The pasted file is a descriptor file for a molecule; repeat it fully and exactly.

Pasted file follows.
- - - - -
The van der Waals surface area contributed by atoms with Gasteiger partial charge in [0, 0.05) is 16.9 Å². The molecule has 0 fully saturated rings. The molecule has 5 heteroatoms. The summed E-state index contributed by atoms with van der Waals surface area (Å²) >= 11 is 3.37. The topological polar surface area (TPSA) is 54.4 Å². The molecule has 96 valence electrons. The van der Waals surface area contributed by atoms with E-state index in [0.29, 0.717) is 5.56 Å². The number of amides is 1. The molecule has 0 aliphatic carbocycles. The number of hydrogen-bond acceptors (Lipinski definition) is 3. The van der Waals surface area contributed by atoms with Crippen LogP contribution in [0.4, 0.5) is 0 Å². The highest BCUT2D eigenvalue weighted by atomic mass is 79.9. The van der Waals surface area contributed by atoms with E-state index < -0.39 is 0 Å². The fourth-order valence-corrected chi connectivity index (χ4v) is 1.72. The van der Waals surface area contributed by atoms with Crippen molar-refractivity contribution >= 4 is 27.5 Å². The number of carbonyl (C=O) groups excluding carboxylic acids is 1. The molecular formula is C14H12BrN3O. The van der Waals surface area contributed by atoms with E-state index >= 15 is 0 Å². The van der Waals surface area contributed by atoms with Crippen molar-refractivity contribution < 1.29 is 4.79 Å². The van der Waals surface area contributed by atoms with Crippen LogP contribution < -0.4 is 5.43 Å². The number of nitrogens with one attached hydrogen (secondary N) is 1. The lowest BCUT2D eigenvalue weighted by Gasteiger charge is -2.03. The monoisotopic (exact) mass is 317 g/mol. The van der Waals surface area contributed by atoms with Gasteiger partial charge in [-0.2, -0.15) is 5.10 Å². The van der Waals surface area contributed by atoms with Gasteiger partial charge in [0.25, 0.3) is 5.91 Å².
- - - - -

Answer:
The van der Waals surface area contributed by atoms with Gasteiger partial charge in [0, 0.05) is 16.9 Å². The molecule has 0 fully saturated rings. The molecule has 5 heteroatoms. The summed E-state index contributed by atoms with van der Waals surface area (Å²) >= 11 is 3.37. The topological polar surface area (TPSA) is 54.4 Å². The molecule has 96 valence electrons. The van der Waals surface area contributed by atoms with E-state index in [0.29, 0.717) is 5.56 Å². The number of amides is 1. The molecule has 0 aliphatic carbocycles. The number of hydrogen-bond acceptors (Lipinski definition) is 3. The van der Waals surface area contributed by atoms with Crippen LogP contribution in [0.4, 0.5) is 0 Å². The highest BCUT2D eigenvalue weighted by atomic mass is 79.9. The van der Waals surface area contributed by atoms with E-state index < -0.39 is 0 Å². The fourth-order valence-corrected chi connectivity index (χ4v) is 1.72. The van der Waals surface area contributed by atoms with Crippen molar-refractivity contribution >= 4 is 27.5 Å². The number of carbonyl (C=O) groups excluding carboxylic acids is 1. The molecular formula is C14H12BrN3O. The van der Waals surface area contributed by atoms with E-state index >= 15 is 0 Å². The van der Waals surface area contributed by atoms with Crippen molar-refractivity contribution < 1.29 is 4.79 Å². The van der Waals surface area contributed by atoms with Crippen LogP contribution < -0.4 is 5.43 Å². The number of nitrogens with one attached hydrogen (secondary N) is 1. The lowest BCUT2D eigenvalue weighted by Gasteiger charge is -2.03. The monoisotopic (exact) mass is 317 g/mol. The van der Waals surface area contributed by atoms with Gasteiger partial charge in [-0.2, -0.15) is 5.10 Å². The van der Waals surface area contributed by atoms with Gasteiger partial charge in [0.25, 0.3) is 5.91 Å².